America's Health Rankings, United Health Foundation Logo
Close
Executive SummaryIntroductionExplore the Health of Women, Children and InfantsFindingsThe Health of Women and Children between StatesThe Health of Women and Children within StatesHealthy Communities for ChildrenClinical Preventive Services for ChildrenRacial Disparities in Measures of MortalityVariations in SmokingMeasures of Women's HealthBehaviors | Measures of Women’s HealthCommunity & Environment | Measures of Women’s HealthPolicy | Measures of Women’s HealthClinical Care | Measures of Women’s HealthOutcomes | Measures of Women’s HealthMeasures of Infants' HealthBehaviors | Measures of Infants’ HealthCommunity & Environment | Measures of Infants’ HealthPolicy | Measures of Infants’ HealthClinical Care | Measures of Infants’ HealthOutcomes | Measures of Infants’ HealthMeasures of Children's HealthBehaviors | Measures of Children’s HealthCommunity & Environment | Measures of Children’s HealthPolicy | Measures of Children’s HealthClinical Care | Measures of Children’s HealthOutcomes | Measures of Children’s HealthState SummariesAlabamaAlaskaArizonaArkansasCaliforniaColoradoConnecticutDelawareFloridaGeorgiaHawaiiIdahoIllinoisIndianaIowaKansasKentuckyLouisianaMaineMarylandMassachusettsMichiganMinnesotaMississippiMissouriMontanaNebraskaNevadaNew HampshireNew JerseyNew MexicoNew YorkNorth CarolinaNorth DakotaOhioOklahomaOregonPennsylvaniaRhode IslandSouth CarolinaSouth DakotaTennesseeTexasUtahVermontVirginiaWashingtonWest VirginiaWisconsinWyomingDistrict of ColumbiaUnited StatesAppendixData Sources and Measures of Women’s HealthData Sources and Measures of Infants’ HealthData Sources and Measures of Children’s HealthMethodologyModel DevelopmentAmerica’s Health Rankings® Health of Women and Children Steering GroupThe Team

Rankings Calculation

For each measure, the raw data are obtained from secondary sources (Tables 6–8) and presented as a “value.” The most current data available as of July 2016 were collected. The score for each state is based on the following formula:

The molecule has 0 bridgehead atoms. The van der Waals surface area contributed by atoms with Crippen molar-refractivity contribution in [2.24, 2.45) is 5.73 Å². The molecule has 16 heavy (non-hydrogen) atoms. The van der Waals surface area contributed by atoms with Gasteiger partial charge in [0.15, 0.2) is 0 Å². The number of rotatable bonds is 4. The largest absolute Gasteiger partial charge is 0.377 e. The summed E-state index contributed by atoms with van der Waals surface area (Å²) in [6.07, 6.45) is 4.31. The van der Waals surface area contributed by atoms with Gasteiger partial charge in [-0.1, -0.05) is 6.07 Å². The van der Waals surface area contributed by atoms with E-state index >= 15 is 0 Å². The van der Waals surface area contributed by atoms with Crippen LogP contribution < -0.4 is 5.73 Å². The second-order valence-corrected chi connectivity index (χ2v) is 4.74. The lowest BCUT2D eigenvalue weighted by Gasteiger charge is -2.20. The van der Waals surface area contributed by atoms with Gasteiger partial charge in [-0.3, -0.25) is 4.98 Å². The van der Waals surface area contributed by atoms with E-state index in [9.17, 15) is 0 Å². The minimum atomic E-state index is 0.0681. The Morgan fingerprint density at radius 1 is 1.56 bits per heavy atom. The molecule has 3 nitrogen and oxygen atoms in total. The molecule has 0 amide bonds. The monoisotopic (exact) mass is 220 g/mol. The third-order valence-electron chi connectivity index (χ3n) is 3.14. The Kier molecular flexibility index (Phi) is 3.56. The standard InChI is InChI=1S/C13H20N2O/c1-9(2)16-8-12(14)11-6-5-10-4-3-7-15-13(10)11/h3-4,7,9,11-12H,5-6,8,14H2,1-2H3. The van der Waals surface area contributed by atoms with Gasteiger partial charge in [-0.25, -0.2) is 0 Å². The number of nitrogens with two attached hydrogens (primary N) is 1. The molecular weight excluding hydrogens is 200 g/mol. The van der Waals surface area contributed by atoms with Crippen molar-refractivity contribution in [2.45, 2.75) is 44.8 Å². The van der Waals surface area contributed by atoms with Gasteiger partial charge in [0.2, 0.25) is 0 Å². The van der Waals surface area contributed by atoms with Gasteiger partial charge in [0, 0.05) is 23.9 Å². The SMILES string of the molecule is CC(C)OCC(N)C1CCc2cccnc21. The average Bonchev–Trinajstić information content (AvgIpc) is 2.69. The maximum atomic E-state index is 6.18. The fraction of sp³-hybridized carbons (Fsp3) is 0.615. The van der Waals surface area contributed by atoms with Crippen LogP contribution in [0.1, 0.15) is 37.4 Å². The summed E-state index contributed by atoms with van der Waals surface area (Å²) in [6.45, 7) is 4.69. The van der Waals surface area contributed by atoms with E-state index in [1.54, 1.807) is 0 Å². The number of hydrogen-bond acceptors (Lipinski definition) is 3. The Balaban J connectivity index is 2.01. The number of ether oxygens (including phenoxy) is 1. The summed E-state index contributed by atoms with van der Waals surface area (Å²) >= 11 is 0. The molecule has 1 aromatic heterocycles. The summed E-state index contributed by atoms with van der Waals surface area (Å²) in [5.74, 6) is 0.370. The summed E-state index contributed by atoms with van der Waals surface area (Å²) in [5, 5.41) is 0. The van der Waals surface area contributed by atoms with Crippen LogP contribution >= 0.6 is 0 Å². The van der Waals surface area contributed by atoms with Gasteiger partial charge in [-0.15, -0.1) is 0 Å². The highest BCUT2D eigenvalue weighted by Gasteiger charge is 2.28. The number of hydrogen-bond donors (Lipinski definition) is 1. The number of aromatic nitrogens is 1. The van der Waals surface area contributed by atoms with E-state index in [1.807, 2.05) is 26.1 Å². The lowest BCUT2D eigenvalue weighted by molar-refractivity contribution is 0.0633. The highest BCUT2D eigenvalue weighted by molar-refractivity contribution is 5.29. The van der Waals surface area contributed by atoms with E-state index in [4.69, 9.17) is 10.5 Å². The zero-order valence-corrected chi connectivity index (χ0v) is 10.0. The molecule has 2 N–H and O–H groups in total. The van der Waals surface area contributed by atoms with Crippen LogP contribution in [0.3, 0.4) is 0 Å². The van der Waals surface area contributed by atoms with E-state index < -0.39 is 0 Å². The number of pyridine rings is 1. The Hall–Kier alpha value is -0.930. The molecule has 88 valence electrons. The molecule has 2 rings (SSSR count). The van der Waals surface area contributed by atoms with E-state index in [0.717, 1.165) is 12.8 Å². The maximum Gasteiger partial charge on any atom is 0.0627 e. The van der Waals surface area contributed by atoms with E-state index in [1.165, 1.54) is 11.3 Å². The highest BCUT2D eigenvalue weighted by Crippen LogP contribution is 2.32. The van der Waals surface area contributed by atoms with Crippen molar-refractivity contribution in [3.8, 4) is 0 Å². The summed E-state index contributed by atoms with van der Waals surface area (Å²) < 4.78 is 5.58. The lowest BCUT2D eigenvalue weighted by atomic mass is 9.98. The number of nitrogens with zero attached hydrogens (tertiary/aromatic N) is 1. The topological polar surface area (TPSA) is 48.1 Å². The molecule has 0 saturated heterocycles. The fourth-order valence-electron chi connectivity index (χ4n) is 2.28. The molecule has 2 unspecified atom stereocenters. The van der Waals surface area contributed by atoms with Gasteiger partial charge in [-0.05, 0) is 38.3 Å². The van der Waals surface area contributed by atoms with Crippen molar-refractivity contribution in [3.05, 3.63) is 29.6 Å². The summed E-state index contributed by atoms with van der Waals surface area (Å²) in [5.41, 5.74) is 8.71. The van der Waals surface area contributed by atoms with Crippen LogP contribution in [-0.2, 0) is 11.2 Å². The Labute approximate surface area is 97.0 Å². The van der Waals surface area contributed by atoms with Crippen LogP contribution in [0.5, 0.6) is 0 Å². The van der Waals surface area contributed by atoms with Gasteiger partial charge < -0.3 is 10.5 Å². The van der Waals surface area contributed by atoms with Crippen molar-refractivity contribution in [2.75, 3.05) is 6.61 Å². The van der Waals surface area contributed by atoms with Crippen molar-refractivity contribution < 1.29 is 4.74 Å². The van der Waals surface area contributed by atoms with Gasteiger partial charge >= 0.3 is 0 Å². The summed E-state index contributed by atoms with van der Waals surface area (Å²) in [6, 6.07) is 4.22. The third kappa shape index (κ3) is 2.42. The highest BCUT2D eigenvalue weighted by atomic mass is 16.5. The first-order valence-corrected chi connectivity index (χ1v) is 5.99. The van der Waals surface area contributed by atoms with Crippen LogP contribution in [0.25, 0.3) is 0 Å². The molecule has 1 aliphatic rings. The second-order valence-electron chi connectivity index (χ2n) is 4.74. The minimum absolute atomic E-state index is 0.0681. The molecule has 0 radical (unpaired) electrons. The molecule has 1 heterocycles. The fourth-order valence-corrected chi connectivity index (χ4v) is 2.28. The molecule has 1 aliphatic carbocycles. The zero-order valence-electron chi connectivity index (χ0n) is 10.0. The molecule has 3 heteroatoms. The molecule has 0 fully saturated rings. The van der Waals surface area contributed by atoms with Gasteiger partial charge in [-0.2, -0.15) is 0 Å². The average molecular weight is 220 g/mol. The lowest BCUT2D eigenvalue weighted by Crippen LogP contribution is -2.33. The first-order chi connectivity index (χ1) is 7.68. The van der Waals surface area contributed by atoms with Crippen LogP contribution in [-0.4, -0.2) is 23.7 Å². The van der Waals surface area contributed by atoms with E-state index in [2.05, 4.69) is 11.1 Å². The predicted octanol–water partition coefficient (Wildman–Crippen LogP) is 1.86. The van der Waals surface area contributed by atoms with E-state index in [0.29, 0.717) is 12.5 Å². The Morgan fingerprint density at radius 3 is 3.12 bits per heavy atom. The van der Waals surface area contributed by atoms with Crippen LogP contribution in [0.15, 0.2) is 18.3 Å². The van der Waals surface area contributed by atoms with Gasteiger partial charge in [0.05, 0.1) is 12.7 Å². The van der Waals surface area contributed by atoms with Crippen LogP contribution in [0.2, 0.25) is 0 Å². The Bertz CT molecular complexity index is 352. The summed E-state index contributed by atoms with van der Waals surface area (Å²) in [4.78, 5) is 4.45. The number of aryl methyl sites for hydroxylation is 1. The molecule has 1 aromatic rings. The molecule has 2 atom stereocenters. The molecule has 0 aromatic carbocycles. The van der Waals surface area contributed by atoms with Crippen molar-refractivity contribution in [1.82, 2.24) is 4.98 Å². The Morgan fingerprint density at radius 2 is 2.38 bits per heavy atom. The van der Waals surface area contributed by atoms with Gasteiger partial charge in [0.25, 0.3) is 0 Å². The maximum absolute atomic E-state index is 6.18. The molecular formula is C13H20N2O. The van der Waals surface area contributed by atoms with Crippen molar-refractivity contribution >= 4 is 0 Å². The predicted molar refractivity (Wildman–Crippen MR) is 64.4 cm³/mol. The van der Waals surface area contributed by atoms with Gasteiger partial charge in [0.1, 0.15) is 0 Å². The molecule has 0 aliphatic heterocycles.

This “z score” indicates the number of standard deviations a state value is above or below the national value. A 0.00 indicates a state has the same value as the nation. States with higher values than the national value have a positive score; states below the national value have a negative score. To prevent an extreme score from exerting excessive influence, the maximum score for a measure is capped at +/- 2.00. If a US value is not available for a measure, the mean of all state values is used with the exception of measures from the Behavioral Risk Factor Surveillance System (BRFSS) and the Pregnancy Risk Assessment Monitoring System (PRAMS). For BRFSS measures, the median of the state values is used for the US value to conform to the Centers for Disease Control and Prevention methodology. Overall score is calculated by adding the scores of each measure multiplied by its assigned weight (the percentage of total overall ranking). For PRAMS measures, a US value was not calculated due to missing data in several states and an overall score was not calculated. Therefore, the four PRAMS measures were excluded from the rankings calculation.